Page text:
Mammonart (Hyperion Press, 1975)

Sunday, January 4, 2009



Mammonart is another member of Upton Sinclair's "Dead Hand" series and, as he put it, "An interpretation of the arts from the point of view of the class struggle". The "great" artists here have their pockets turned out, from Homer all the way up to Sinclair's contemporaries Jack London and Anatole France. Sinclair's ultimate thesis is that all art is propaganda, but some types of propaganda are useful in the class struggle and some are not, and much of history is devoted to the art that glorifies the upper class - ground that would be later covered in a much more popular book by John Berger (Ways of Seeing).

Posted by St. Drogo at 2:18 PM  

7 comments:

"The conclusion to which he has come is that mankind is today under the spell of utterly false conceptions of what art is and should be; of utterly vicious and perverted standards of beauty and dignity. We list six great art lies now prevailing in the world, which this book will discuss:

1) The Art for Art's Sake Lie; the notion that the end of art is in the art work, and that the artist's sole task is perfection of form ... this lie is a defense mechanism of artists gone to seed ... means degeneracy in art and the society where such art appears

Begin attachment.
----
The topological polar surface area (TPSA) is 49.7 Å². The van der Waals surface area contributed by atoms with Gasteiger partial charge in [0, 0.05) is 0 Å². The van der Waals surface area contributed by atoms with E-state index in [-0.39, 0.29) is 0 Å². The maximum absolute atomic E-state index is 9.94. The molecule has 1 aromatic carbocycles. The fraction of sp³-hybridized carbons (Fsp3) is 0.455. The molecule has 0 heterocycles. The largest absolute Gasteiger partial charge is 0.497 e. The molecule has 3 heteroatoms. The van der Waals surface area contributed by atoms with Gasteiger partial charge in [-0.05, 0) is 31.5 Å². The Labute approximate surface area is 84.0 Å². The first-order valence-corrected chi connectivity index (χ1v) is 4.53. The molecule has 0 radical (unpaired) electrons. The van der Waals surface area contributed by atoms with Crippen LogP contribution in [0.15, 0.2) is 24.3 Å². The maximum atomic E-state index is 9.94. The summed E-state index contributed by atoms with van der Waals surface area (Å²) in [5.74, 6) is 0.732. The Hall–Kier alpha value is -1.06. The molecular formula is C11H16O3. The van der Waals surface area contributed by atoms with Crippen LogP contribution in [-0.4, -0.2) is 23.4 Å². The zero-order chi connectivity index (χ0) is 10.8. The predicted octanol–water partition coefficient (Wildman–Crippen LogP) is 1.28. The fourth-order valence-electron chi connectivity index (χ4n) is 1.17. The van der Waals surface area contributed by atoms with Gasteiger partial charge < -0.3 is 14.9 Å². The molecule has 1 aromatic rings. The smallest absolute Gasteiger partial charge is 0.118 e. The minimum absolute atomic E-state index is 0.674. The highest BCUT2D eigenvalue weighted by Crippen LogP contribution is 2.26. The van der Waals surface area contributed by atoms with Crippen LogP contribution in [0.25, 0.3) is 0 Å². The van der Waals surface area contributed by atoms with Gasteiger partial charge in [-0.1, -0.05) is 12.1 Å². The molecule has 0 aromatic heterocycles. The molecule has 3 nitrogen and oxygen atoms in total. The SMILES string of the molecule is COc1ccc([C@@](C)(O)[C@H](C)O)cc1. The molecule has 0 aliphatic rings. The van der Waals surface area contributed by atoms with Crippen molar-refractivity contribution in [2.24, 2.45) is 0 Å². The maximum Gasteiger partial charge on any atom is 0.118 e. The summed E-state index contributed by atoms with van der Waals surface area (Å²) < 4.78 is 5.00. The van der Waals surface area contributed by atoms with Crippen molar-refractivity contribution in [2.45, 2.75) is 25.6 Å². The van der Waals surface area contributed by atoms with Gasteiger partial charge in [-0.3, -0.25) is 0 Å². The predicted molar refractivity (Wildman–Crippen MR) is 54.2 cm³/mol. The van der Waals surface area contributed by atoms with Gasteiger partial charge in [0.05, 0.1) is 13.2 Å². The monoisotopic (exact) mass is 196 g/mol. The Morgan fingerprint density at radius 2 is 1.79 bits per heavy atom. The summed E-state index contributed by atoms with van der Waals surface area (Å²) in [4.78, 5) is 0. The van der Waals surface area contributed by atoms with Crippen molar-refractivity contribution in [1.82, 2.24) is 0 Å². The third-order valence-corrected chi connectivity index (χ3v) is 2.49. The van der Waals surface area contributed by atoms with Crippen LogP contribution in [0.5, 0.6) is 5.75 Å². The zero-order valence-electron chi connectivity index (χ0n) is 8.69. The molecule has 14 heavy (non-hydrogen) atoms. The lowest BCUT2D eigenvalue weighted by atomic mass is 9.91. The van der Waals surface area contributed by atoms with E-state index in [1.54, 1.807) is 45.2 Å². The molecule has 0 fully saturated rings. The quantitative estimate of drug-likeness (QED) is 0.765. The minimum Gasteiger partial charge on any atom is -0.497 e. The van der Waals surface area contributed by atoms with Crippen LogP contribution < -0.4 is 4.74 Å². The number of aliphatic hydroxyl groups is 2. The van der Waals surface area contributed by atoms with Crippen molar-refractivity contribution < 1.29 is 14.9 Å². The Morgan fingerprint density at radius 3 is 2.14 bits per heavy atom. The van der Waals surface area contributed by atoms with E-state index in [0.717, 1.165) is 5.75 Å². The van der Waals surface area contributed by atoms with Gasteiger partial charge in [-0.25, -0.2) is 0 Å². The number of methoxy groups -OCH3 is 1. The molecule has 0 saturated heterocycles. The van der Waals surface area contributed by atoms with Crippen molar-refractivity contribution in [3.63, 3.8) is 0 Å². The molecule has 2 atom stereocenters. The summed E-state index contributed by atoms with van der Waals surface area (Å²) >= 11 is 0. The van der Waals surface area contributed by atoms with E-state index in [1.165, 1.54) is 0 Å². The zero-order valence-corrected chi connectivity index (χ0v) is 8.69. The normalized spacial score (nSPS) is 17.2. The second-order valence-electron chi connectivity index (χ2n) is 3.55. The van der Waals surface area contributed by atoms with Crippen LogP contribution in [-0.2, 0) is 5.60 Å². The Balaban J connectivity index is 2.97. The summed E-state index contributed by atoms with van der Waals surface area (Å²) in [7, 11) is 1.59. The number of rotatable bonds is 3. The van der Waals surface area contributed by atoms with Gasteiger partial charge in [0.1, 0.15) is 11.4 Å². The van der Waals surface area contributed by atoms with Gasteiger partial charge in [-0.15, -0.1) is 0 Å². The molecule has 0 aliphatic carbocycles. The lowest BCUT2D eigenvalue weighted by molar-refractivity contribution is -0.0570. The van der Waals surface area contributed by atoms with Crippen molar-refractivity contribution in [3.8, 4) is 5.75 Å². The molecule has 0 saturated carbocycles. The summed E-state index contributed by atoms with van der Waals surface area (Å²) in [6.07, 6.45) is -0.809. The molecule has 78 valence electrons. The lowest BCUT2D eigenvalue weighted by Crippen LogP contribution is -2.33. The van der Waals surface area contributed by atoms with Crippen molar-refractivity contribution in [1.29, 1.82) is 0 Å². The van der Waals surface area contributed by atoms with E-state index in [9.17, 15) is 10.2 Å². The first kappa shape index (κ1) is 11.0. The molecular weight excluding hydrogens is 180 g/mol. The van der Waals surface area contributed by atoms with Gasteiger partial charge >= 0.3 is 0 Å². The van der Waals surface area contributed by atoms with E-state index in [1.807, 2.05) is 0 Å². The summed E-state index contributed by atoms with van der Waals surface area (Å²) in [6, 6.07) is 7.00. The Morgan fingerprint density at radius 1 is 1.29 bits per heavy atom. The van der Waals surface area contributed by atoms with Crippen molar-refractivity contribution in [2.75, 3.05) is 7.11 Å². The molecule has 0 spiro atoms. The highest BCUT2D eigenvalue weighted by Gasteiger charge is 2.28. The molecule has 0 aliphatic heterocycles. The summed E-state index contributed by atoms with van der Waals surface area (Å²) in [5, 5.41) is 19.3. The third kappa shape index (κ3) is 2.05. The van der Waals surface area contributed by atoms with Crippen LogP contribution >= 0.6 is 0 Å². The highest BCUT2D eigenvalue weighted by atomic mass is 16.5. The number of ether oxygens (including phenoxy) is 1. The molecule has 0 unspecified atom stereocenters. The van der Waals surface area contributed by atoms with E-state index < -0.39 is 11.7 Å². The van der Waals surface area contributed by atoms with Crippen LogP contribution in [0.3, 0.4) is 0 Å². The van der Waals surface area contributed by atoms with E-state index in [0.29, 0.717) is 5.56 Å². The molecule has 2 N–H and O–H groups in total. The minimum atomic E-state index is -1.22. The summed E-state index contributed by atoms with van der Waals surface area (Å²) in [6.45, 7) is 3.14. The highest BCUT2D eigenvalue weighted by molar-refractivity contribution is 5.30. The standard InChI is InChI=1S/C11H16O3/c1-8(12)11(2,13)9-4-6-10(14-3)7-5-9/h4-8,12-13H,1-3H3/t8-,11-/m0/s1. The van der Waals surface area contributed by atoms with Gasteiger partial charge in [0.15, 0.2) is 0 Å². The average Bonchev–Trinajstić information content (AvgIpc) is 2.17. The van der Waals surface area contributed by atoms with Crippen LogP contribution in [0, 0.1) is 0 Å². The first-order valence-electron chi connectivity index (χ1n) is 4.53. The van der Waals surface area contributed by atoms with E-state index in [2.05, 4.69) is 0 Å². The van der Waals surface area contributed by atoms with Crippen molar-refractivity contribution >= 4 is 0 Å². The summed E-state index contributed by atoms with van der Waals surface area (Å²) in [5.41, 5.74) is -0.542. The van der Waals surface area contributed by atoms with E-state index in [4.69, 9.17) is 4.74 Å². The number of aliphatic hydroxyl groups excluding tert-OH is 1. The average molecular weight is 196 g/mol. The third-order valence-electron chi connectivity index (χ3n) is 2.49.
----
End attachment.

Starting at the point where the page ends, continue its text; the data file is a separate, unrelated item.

2) The Art Snobbery Lie; the notion that art is something esoteric, for the privileged few

3) The Art Tradition Lie; the notion artists must follow old models and learn how to work from the classics (vital artists make their own technique)

4) The Art Dilletantism Lie; the notion that art is entertainment and escape from reality (true purpose is to alter reality)

5) The Art Pervert Lie; the notion that art has nothing to do with moral questions

6) The Vested Interest Lie; the notion that art excludes propaganda and has nothing to do with freedom and justice (all art is, universally and inescapably, propaganda)

What Is Art? Art is a representation of life, modified by the personality of the artist, for the purpose of modifying other personalities, inciting them to changes of feeling, belief and action

What is great art? Great art is produced when propaganda of vitality and importance is put across with technical competence in terms of the art selected

St. Drogo said...
January 11, 2009 at 10:22 PM  

" ... all orthodox critics agree that Jesus and Tolstoi are propagandists, while Shakespeare and Goethe are pure and unsullied creative artists. Such distinction between "art" and "propaganda" is purely a class distinction and a class weapon; itself a piece of ruling-class propaganda, a means of duping the minds of men, and keeping them enslaved to false standards both of art and of life"

St. Drogo said...
January 11, 2009 at 10:22 PM  

Becoming social beings - "hearing stories of others so as to live in their minds for a time".

Difference between types of artists - " ... one who wishes to probe the depths of the human spirit, and one who wishes merely to be popular with children and childish-minded adults"

St. Drogo said...
January 11, 2009 at 10:23 PM  

"Every little tea-party poet and semi-invalid cherishes a strong and cruel dream - Nietzsche with his Blond Beast, and Carlyle with his Hero-worship, and Henley with his Song of the Sword, and Kipling with his God of our Fathers"